When Ashley started writing the 3 year update, we realized we hadn’t posted any updates for a whole year! While we’ve been making changes around the house, they haven’t been as drastic as a full kitchen remodel, and we haven’t written anything about the smaller things we have accomplished.
One of the things we completed recently that’s worth a blog post is the downstairs bathroom remodel. We did take it down to studs and subfloor, so it was a fairly major renovation, but I think we were so beat by the time it was over that the last thing we wanted to do was write about it! Now that it’s been done for a few months, it doesn’t bring up quite so many nightmares.
We decided to take on the downstairs bathroom before the master bathroom because it was the only room we hadn’t really touched downstairs, so now we can say the downstairs is complete. Also, we care more about the master bathroom, so we figured we could do the downstairs first so that we could learn from our mistakes when we go to work on the master bathroom.
The demolition was probably the best part, because it actually went pretty quickly. Ashley took down all of the tiles on the wall around the tub, while I cleaned up what was falling. Once that was complete, we moved to the floor, where I tried out my new Bosch Rotary Hammer and chisel to take up the floor tile. I was expecting it to help us move along a little quicker, but I didn’t know that we’d be able to finish the tile floor in half an hour (which was awesome).
We also removed the vanity and once we had taken out all the tile we could, we removed the toilet as well. The toilet was probably the worst part of the demolition, because I’m guessing it’s the toilet that was here in 1990 when the house was built.
After most of demolition and a little cleanup, we returned to the shower walls and cut out some of the existing cement board, so we could replace it with new stuff. This went pretty quickly, with surprisingly little mold behind the walls, and we had the new cement board back up and coated in waterproofing paint pretty fast.
And that’s where getting things done fast ended. Our next step was putting up tile, and it felt like we were going nowhere fast. Apparently the walls aren’t perfectly flat, and because of that, our 12″ x 24″ tile didn’t sit flat against it. There were definitely some places that had a lot of cement built up behind them to help even everything out, but that meant some tiles are almost a 1/2″ – 1″ away from the wall, which we were not expecting. It slowed us down, because every time we put up a new tile, we had to make sure it was aligning with the previous tiles, or sometimes we had to adjust previous tiles to match the new ones. If there’s a next time, we’ll have to make sure the walls are flat.
After 3-4 nights of putting tile up on the shower walls, we really did not want to be doing it anymore. Unfortunately, we now had to tile the floor. First, we had to level the floor. We put about 1/4″ – 1/2″ of floor leveling concrete over the top of our existing subfloor, in order to make sure the floor was perfectly flat – we wanted the tile on the floor to be nice and even since we’re walking on it all the time. Other than having to run back and forth with the self-leveler, this part actually wasn’t too bad. We let that dry for a day, and then moved on to tiling the floor.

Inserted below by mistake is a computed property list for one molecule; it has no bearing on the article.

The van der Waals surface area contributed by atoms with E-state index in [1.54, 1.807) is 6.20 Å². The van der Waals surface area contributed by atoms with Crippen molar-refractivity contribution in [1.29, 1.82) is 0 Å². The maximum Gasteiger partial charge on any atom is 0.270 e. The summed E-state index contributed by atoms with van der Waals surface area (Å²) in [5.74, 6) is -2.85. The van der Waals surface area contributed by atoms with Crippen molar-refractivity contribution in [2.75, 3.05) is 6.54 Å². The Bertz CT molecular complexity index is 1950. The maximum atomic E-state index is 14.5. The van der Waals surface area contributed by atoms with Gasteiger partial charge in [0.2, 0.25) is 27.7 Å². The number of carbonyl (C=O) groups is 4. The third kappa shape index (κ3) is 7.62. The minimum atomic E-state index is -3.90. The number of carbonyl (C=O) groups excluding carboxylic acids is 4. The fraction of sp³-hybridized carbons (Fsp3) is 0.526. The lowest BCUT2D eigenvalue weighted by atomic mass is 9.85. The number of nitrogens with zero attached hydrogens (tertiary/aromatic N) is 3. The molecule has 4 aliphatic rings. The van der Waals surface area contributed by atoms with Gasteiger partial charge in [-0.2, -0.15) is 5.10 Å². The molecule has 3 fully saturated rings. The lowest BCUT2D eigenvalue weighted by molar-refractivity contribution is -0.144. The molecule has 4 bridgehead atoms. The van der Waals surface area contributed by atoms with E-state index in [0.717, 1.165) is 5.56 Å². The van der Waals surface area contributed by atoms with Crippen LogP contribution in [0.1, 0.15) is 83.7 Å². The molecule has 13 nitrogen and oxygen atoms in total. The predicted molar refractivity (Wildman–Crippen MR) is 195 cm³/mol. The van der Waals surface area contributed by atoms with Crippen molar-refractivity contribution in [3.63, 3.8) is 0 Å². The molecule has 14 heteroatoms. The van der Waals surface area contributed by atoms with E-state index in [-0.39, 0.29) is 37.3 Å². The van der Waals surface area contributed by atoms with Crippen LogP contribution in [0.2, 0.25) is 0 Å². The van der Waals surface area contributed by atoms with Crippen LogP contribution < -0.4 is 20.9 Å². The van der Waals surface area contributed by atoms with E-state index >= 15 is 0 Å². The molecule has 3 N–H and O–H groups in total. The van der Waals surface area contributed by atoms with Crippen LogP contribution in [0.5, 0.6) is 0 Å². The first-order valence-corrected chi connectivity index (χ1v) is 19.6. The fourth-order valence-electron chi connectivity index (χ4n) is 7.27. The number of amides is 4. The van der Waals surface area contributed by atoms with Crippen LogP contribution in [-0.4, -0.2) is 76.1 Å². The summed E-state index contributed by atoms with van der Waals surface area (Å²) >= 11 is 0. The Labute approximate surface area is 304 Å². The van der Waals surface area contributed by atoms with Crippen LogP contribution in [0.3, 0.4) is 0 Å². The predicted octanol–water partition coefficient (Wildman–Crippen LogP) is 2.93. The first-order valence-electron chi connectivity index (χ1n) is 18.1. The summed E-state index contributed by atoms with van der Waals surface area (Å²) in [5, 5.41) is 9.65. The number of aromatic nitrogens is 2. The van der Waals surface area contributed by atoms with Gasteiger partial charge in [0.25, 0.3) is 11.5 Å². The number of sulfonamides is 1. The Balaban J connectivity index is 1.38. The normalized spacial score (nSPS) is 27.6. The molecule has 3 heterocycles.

The bathroom floor turned out to be a relief, because it was much flatter, and we were able to tile it much quicker than the shower walls. I think the worst part of the bathroom floors – which was also a problem during the shower – was the fact we couldn’t just stop and take a break. We mixed concrete and we have to get through all of the concrete before we stop, or it’s a waste. With the kitchen renovation, we rarely, if ever, had a strict time constraint to get something done, other than our self-imposed time constraints. With cement, we just had to keep going.
Finally, we had all the tile in, and it was time to grout. Unfortunately, having never worked with grout in this type of area before, I mixed the entire bag, and didn’t expect it to dry as fast as it did. By the time we had put it up, parts in the beginning were very close to dry, and it was much harder to scrape off the excess grout. I’d like to blame the instructions for this one though – the dry time was much shorter than what the bag said it would be. By the time we were scraping off the final parts of excess grout, it was basically completely dry, and we needed a chisel more than a wet cloth.
However, now that the tile was complete, we could start to make progress – and we moved on to installing the toilet and vanity. Those went pretty smooth for the most part. One small hiccup was the fact that when we removed the toilet I had to replace the toilet flange with a smaller one, that didn’t fit the wax ring provided with the toilet. I had already anticipated this and had bought an alternative to a wax ring. However, what I did not anticipate is that the alternative expects the flange to be lower than when it’s installed with a wax ring, so it took some work to correct that, since we had already tiled and cemented around the new flange.
Once the toilet was in, the vanity, countertop, and faucet went in pretty easily. There were a few small leaks at first, because I didn’t use enough plumbers putty the first time around. I was able to stop the leaks after I realized this, though, with fairly minimal effort. Once everything was installed, we just had to go around and caulk and touch up paint around the bathroom, and it was back to a usable room!